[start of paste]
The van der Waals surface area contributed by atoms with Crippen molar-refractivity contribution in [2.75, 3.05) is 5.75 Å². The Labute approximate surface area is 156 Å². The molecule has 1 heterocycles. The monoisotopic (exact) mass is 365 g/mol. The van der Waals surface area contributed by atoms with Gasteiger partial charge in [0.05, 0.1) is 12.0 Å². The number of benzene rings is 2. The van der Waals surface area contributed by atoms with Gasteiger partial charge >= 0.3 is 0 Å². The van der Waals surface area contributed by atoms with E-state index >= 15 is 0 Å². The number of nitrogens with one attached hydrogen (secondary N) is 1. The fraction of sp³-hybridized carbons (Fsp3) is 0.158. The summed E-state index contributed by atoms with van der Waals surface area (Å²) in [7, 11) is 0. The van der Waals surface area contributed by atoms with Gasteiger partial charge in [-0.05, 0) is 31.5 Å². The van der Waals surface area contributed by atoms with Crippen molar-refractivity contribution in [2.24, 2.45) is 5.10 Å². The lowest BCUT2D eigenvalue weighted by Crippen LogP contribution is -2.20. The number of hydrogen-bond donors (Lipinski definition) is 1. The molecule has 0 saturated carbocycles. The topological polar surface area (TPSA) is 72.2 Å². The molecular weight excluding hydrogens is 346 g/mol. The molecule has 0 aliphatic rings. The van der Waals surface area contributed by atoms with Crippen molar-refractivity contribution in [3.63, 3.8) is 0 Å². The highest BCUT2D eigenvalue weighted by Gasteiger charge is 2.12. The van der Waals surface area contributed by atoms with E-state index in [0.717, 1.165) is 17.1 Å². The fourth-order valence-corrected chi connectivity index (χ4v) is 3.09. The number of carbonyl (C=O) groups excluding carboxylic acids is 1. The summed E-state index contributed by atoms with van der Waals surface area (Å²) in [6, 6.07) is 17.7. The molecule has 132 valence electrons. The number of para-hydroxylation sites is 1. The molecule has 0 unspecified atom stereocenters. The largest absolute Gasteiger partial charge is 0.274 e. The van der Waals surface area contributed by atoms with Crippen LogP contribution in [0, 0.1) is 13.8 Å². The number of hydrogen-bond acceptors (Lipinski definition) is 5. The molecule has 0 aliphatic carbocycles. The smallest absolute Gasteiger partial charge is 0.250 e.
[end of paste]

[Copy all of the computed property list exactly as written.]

The van der Waals surface area contributed by atoms with Crippen molar-refractivity contribution in [2.75, 3.05) is 5.75 Å². The Labute approximate surface area is 156 Å². The molecule has 1 heterocycles. The monoisotopic (exact) mass is 365 g/mol. The van der Waals surface area contributed by atoms with Gasteiger partial charge in [0.05, 0.1) is 12.0 Å². The number of benzene rings is 2. The van der Waals surface area contributed by atoms with Gasteiger partial charge >= 0.3 is 0 Å². The van der Waals surface area contributed by atoms with E-state index >= 15 is 0 Å². The number of nitrogens with one attached hydrogen (secondary N) is 1. The fraction of sp³-hybridized carbons (Fsp3) is 0.158. The summed E-state index contributed by atoms with van der Waals surface area (Å²) in [7, 11) is 0. The van der Waals surface area contributed by atoms with Gasteiger partial charge in [-0.05, 0) is 31.5 Å². The van der Waals surface area contributed by atoms with Crippen molar-refractivity contribution in [2.24, 2.45) is 5.10 Å². The lowest BCUT2D eigenvalue weighted by Crippen LogP contribution is -2.20. The number of hydrogen-bond donors (Lipinski definition) is 1. The molecule has 0 saturated carbocycles. The topological polar surface area (TPSA) is 72.2 Å². The molecular weight excluding hydrogens is 346 g/mol. The molecule has 0 aliphatic rings. The van der Waals surface area contributed by atoms with Crippen molar-refractivity contribution in [3.63, 3.8) is 0 Å². The highest BCUT2D eigenvalue weighted by Gasteiger charge is 2.12. The van der Waals surface area contributed by atoms with E-state index in [0.717, 1.165) is 17.1 Å². The fourth-order valence-corrected chi connectivity index (χ4v) is 3.09. The number of carbonyl (C=O) groups excluding carboxylic acids is 1. The summed E-state index contributed by atoms with van der Waals surface area (Å²) in [6, 6.07) is 17.7. The molecule has 132 valence electrons. The number of para-hydroxylation sites is 1. The molecule has 0 unspecified atom stereocenters. The largest absolute Gasteiger partial charge is 0.274 e. The van der Waals surface area contributed by atoms with Crippen LogP contribution in [0, 0.1) is 13.8 Å². The number of hydrogen-bond acceptors (Lipinski definition) is 5. The molecule has 0 aliphatic carbocycles. The smallest absolute Gasteiger partial charge is 0.250 e.